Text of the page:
WASHINGTON, D.C. — The District of Columbia Board of Elections today condemned a video circulating on the Internet that shows a person misrepresenting his identity at District polling places on Election Day. The Board confirmed that it is investigating multiple incidents that occurred on Tuesday, April 3.
“I have directed our attorneys to conduct a thorough investigation and refer all evidence to law enforcement authorities for appropriate action,” said Board chairwoman Deborah Nichols. “Our polling places are open to the media and observers who want to legally document our procedures for checking in voters. There is never any justification for disrupting the voting process with fraudulent activity. We will take any and all appropriate actions to ensure the integrity of our voting process and we will vigorously seek to hold anyone and everyone accountable for interference with that process to the fullest extent permitted by law.”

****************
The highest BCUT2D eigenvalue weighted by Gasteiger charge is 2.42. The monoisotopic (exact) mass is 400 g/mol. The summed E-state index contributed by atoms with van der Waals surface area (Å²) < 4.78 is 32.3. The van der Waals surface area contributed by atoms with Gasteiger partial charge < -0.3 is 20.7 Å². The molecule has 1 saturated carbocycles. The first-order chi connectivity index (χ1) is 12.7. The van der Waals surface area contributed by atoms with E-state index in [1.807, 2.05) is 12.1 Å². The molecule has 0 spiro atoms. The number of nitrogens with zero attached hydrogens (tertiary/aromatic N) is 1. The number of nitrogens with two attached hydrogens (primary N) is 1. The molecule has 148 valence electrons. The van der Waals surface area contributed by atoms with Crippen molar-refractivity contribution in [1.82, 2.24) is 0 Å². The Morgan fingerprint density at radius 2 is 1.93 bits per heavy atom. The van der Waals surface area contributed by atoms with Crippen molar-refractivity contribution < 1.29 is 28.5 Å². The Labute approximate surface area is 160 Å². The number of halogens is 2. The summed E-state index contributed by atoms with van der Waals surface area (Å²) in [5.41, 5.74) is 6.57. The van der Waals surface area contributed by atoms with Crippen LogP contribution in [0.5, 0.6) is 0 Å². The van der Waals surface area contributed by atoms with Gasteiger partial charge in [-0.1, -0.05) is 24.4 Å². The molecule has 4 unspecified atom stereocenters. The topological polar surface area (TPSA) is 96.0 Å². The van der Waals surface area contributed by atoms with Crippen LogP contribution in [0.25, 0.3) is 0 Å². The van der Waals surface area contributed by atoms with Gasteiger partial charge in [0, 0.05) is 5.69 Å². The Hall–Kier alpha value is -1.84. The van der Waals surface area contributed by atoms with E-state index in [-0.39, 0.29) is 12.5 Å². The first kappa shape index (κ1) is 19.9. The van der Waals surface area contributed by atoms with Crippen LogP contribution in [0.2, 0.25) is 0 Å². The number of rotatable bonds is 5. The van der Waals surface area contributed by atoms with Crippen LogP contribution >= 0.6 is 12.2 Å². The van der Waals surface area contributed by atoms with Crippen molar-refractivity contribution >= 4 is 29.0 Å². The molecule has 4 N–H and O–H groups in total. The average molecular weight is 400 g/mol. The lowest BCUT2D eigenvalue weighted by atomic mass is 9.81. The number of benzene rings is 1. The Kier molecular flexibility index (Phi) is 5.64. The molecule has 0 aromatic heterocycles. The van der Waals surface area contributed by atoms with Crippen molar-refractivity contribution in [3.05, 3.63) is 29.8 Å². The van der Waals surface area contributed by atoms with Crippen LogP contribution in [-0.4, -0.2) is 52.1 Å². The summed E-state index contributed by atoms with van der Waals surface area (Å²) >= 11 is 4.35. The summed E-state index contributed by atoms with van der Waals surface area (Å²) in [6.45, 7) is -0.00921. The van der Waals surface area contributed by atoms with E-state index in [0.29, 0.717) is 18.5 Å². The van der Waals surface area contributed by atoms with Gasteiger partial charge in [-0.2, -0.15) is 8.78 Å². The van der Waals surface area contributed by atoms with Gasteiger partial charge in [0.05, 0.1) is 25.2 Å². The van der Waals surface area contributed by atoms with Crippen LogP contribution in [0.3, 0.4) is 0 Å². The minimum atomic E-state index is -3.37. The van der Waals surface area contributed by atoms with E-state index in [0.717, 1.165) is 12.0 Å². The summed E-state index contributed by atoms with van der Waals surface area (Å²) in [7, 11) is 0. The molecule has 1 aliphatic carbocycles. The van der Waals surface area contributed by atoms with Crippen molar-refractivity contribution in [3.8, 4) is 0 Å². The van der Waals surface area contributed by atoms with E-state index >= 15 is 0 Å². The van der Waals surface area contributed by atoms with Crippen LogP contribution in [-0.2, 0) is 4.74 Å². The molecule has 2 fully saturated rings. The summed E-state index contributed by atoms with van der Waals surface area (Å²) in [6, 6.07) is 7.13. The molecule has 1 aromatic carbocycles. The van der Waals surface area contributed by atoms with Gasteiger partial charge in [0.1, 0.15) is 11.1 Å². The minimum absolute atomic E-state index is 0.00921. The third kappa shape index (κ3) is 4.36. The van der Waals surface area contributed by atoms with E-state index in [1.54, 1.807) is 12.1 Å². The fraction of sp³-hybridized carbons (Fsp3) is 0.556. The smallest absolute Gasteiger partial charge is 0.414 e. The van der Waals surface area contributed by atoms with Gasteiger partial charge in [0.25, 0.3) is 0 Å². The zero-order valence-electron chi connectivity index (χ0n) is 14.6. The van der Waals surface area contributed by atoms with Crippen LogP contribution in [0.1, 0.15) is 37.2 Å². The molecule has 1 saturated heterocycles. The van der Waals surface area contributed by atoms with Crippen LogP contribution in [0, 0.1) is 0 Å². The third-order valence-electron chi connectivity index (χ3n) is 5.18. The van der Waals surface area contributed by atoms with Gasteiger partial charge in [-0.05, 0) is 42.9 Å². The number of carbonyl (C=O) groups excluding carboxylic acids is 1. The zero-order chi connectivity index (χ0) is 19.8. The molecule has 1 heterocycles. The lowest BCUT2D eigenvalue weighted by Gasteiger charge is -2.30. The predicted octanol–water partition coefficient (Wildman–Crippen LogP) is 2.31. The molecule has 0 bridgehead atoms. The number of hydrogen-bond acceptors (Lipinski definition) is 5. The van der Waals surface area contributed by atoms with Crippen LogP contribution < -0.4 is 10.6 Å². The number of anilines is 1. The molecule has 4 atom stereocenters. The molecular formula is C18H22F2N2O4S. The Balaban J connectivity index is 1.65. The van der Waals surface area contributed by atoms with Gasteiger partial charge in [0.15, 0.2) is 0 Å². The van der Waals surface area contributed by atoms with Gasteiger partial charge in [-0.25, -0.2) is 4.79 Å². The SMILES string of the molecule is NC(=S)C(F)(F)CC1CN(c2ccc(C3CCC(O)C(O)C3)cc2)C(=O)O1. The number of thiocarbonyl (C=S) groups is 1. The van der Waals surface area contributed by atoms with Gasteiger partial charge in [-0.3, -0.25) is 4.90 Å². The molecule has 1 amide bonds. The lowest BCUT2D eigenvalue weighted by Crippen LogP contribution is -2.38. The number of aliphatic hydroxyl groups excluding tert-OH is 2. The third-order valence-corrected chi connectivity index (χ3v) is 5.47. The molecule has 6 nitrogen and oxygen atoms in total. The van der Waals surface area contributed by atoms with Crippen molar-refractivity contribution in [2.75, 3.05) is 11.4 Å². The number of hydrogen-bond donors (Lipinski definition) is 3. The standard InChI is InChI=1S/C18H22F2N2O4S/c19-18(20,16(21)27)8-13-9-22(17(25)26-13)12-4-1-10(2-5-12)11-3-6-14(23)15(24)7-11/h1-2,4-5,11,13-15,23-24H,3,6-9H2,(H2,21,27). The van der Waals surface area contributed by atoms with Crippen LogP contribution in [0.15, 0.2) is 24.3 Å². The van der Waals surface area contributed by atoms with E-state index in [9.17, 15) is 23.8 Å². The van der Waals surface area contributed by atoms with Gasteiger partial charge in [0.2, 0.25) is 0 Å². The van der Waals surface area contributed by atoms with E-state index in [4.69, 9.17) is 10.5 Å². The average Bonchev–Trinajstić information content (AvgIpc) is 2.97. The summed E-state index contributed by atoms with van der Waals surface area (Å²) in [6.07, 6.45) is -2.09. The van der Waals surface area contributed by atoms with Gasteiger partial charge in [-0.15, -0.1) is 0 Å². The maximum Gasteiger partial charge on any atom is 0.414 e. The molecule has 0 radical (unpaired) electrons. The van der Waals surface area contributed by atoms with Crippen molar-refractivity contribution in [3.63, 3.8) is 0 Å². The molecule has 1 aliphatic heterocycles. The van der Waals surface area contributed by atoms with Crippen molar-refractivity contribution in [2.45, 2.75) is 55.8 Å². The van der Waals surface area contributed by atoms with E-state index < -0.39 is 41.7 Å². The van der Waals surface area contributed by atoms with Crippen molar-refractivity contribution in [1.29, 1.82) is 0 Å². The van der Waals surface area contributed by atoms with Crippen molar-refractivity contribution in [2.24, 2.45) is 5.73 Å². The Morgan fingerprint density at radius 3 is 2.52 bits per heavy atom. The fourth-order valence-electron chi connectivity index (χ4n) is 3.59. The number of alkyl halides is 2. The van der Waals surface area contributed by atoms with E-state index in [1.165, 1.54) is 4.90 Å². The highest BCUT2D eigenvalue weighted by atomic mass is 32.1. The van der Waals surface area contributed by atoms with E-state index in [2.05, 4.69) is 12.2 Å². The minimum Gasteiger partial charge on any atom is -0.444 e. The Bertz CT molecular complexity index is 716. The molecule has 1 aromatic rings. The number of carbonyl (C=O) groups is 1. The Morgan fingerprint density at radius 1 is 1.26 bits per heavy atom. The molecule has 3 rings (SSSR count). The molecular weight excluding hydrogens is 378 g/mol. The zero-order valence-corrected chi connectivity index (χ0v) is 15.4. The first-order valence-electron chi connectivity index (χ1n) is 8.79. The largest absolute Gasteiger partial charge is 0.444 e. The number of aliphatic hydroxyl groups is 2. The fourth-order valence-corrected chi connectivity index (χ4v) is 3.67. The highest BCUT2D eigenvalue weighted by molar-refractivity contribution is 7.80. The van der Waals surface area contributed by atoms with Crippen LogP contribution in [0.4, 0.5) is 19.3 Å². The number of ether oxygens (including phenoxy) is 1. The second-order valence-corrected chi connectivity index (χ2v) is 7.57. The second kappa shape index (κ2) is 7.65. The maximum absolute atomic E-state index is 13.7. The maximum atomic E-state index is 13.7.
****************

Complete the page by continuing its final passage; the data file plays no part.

“In our democracy, the voting booth and its immediate surrounds are sacrosanct and to be kept free from politics and electioneering. The voter identification issue is a policy question for lawmakers to decide and the proper forum for influencing that debate is not in the inner sanctum of the polling place,” said Board member Stephen Danzansky. “We will protect the integrity of that space from political pranksters and advocates who attempt to usurp that ground for their own political positions or causes. This Board of Elections will grant zero tolerance to anyone tampering with the vital processes and standards by which District of Columbia voters exercise their franchise, including identifying themselves as a registered voter, affirming their qualifications to vote, and receiving and casting a ballot. The falsification or attempted falsification of any of the above is a criminal offense.”